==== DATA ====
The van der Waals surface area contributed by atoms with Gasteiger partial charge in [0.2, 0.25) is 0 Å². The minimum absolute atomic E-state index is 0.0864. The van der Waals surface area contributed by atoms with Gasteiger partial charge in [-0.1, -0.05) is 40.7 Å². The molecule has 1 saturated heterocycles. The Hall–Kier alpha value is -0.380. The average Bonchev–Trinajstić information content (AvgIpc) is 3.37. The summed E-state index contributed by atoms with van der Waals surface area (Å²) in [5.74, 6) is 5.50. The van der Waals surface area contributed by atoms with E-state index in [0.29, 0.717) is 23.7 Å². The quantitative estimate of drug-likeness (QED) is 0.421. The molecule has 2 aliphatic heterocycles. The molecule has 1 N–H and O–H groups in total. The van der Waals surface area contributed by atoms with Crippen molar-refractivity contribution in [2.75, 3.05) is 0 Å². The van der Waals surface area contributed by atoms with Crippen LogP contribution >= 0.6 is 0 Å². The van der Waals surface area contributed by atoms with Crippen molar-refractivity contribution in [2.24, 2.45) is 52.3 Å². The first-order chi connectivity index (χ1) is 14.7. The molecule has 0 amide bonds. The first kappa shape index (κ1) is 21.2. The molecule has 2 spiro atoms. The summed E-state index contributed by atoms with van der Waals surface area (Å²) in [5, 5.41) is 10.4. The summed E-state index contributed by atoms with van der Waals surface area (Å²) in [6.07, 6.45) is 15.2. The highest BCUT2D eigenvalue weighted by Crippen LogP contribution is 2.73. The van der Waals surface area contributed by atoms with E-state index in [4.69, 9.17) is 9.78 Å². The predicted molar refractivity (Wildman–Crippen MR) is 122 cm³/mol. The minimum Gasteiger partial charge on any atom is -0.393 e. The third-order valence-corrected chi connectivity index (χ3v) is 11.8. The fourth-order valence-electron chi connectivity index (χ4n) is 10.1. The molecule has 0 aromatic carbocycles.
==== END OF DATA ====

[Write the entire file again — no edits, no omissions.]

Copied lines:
The van der Waals surface area contributed by atoms with Gasteiger partial charge in [0.2, 0.25) is 0 Å². The minimum absolute atomic E-state index is 0.0864. The van der Waals surface area contributed by atoms with Gasteiger partial charge in [-0.1, -0.05) is 40.7 Å². The molecule has 1 saturated heterocycles. The Hall–Kier alpha value is -0.380. The average Bonchev–Trinajstić information content (AvgIpc) is 3.37. The summed E-state index contributed by atoms with van der Waals surface area (Å²) in [5.74, 6) is 5.50. The van der Waals surface area contributed by atoms with E-state index in [0.29, 0.717) is 23.7 Å². The quantitative estimate of drug-likeness (QED) is 0.421. The molecule has 2 aliphatic heterocycles. The molecule has 1 N–H and O–H groups in total. The van der Waals surface area contributed by atoms with Crippen molar-refractivity contribution in [2.75, 3.05) is 0 Å². The van der Waals surface area contributed by atoms with Crippen LogP contribution >= 0.6 is 0 Å². The van der Waals surface area contributed by atoms with Crippen molar-refractivity contribution in [2.24, 2.45) is 52.3 Å². The first-order chi connectivity index (χ1) is 14.7. The molecule has 0 amide bonds. The first kappa shape index (κ1) is 21.2. The molecule has 2 spiro atoms. The summed E-state index contributed by atoms with van der Waals surface area (Å²) in [5, 5.41) is 10.4. The summed E-state index contributed by atoms with van der Waals surface area (Å²) in [6.07, 6.45) is 15.2. The highest BCUT2D eigenvalue weighted by Crippen LogP contribution is 2.73. The van der Waals surface area contributed by atoms with E-state index in [4.69, 9.17) is 9.78 Å². The predicted molar refractivity (Wildman–Crippen MR) is 122 cm³/mol. The minimum Gasteiger partial charge on any atom is -0.393 e. The third-order valence-corrected chi connectivity index (χ3v) is 11.8. The fourth-order valence-electron chi connectivity index (χ4n) is 10.1. The molecule has 0 aromatic carbocycles.